Define "being"

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nemosum
 
Reply Mon 19 May, 2008 02:32 pm
@Chell,
Perhaps we should clarify what kind of "being" we're talking about.

Some seem to be talking about mere existence.

Some seem to be talking about a sort of choice-making or living process.

About which was the question first asked?

Also, there have been a few comments that have made distinctions between existence for an animate object and an inanimate one. While these distinctions can be very good, it is important to realize that, if we are talking about mere existence in general, then for me, the experiential difference between you and a rock is very little. The only differences between animate and inanimate objects in experience is that one moves and one doesn't. Besides that, all meaning we ascribe to various objects such as friends and family are meanings chosen post-experience.

The bottom line is, your "being" and a house's "being" are fundamentally that same from my own perspective.

But if we're talking about "being" for conscious, self-aware entities in general, then perhaps it does involve some sort of interaction with the world.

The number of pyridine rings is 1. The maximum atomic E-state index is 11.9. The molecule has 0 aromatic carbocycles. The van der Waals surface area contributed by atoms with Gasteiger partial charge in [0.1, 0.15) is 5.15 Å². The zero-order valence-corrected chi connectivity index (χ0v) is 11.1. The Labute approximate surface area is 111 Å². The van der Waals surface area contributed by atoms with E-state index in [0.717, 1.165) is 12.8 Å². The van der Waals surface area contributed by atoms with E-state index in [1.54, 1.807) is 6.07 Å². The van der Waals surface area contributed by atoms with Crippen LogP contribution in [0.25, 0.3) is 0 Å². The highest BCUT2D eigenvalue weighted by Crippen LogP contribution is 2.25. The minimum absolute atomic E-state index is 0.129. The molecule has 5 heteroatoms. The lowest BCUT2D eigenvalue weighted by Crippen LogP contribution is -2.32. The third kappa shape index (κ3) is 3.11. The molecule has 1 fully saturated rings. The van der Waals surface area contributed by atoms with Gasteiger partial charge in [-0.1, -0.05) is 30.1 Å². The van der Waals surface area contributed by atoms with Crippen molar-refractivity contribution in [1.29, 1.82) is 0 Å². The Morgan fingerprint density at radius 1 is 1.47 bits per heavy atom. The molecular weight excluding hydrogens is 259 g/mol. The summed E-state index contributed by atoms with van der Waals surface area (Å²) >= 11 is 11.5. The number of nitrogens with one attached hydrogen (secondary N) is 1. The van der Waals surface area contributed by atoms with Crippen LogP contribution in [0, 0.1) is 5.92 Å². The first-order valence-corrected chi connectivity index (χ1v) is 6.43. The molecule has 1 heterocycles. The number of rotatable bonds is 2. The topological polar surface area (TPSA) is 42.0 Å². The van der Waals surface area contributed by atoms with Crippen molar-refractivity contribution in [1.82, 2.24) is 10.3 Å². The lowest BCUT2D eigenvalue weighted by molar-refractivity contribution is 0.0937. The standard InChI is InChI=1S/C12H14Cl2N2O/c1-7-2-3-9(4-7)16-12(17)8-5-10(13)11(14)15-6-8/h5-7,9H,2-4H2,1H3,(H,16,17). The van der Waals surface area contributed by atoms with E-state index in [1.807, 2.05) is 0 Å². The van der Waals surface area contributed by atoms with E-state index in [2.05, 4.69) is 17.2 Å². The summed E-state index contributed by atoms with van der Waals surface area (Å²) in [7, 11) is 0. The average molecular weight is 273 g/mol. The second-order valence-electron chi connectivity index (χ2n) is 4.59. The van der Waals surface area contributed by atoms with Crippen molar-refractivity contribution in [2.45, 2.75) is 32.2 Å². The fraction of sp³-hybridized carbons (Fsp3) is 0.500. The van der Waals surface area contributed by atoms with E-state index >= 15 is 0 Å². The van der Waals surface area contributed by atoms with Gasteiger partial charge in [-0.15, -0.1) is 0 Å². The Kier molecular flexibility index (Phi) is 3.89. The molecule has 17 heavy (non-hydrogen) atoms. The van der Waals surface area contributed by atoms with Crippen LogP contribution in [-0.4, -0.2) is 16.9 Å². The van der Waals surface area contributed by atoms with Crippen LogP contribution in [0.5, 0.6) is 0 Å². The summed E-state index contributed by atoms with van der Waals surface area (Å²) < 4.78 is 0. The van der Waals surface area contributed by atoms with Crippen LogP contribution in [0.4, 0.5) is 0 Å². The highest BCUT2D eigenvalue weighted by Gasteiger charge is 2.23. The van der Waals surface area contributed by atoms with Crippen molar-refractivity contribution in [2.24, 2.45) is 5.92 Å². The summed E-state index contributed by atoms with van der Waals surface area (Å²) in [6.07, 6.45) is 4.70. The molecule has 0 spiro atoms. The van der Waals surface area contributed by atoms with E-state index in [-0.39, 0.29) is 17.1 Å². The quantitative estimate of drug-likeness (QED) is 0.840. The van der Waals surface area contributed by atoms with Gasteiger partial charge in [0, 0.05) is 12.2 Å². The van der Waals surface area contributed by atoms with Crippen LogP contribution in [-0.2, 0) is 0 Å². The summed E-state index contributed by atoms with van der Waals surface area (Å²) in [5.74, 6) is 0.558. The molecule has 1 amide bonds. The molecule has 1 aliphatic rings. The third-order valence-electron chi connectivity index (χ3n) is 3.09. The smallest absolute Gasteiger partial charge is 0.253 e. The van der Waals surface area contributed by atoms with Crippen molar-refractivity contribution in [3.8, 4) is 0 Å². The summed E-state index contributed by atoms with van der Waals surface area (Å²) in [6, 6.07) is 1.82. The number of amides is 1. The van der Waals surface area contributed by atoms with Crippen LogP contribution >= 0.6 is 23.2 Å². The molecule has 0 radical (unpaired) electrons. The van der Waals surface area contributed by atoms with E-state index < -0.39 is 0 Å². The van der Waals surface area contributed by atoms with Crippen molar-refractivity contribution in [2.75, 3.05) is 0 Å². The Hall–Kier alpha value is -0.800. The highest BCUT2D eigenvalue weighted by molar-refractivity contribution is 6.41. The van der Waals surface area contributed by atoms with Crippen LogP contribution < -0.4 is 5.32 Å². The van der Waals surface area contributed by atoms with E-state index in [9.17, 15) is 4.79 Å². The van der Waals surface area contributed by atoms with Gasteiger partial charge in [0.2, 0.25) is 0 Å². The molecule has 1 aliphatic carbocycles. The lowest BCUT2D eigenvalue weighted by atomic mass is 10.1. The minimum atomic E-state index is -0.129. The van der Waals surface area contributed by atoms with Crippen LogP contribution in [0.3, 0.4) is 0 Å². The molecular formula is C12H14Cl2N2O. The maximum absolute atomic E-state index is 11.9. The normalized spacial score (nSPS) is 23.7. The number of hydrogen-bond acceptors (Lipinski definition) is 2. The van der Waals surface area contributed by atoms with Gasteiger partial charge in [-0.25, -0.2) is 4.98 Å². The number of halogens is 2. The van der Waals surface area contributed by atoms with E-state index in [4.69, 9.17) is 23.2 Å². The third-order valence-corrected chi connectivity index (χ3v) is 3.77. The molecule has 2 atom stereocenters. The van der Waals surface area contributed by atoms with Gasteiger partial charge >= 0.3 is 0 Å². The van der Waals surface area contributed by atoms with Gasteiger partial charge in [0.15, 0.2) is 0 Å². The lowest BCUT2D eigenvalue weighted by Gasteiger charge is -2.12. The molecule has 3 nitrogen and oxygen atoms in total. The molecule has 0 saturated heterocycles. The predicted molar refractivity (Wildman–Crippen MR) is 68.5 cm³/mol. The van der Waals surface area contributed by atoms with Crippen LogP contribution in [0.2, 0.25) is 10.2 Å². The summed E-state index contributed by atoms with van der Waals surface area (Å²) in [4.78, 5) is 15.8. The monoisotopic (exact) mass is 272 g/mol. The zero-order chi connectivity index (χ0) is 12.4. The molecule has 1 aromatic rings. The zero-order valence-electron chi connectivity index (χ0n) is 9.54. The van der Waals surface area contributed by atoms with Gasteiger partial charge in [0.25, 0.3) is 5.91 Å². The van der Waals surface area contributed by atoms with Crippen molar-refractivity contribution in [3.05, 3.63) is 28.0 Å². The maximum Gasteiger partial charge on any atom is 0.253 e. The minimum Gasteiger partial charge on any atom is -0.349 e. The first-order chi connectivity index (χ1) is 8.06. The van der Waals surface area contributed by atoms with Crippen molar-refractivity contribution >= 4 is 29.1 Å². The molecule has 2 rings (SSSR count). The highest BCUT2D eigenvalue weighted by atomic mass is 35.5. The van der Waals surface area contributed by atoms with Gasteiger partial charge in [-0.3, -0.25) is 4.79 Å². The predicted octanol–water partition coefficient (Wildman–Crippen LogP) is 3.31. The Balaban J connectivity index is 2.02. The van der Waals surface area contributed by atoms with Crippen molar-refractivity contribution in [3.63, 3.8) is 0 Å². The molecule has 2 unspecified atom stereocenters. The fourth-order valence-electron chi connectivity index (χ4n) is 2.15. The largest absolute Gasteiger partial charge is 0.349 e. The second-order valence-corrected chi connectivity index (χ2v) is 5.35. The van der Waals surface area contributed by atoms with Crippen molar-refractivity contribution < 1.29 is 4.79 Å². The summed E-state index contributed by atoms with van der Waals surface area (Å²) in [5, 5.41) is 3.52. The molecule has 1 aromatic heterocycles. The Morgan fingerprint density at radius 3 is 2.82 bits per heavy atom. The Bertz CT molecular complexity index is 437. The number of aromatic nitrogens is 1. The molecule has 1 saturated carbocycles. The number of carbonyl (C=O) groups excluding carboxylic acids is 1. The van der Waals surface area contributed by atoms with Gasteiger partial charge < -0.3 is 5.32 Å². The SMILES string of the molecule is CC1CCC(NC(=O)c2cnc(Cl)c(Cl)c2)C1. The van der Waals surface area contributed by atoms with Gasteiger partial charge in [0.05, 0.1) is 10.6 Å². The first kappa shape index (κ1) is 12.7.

In that case, I have a question: does the interaction have to be positive action? Do I stop "being" every time I sit down to vegg in front of the movie screen? I guess this goes back to boagie's other question: is there any sort of positive action at all?
 
soullight
 
Reply Mon 19 May, 2008 02:50 pm
@Chell,
The spirit or soul in my understading of these terms represents emotion, which is an incredible power, especially at a time of loss; particularly when we lose someone that we have grown accustomed too. When we lose someone that we love, it is terminal, all memories and feelings will induce strong emotions.
That part of us that is used to our loved ones always being there breakes down, to the point of grdually accepting the realization that they have gone. Some choose to see this as a departing of the soul or spirit in comfort of knowing that they have gone to a better place. I'm sorry if I have offended you, but this is how I interpret these terms.
 
Chell
 
Reply Mon 19 May, 2008 06:48 pm
@soullight,
No, Soul light you did not offend me at all, l had to go get dinner and do some other things and l feel bad l did not answer as soon as you posted , but no, you did not know, how could you have.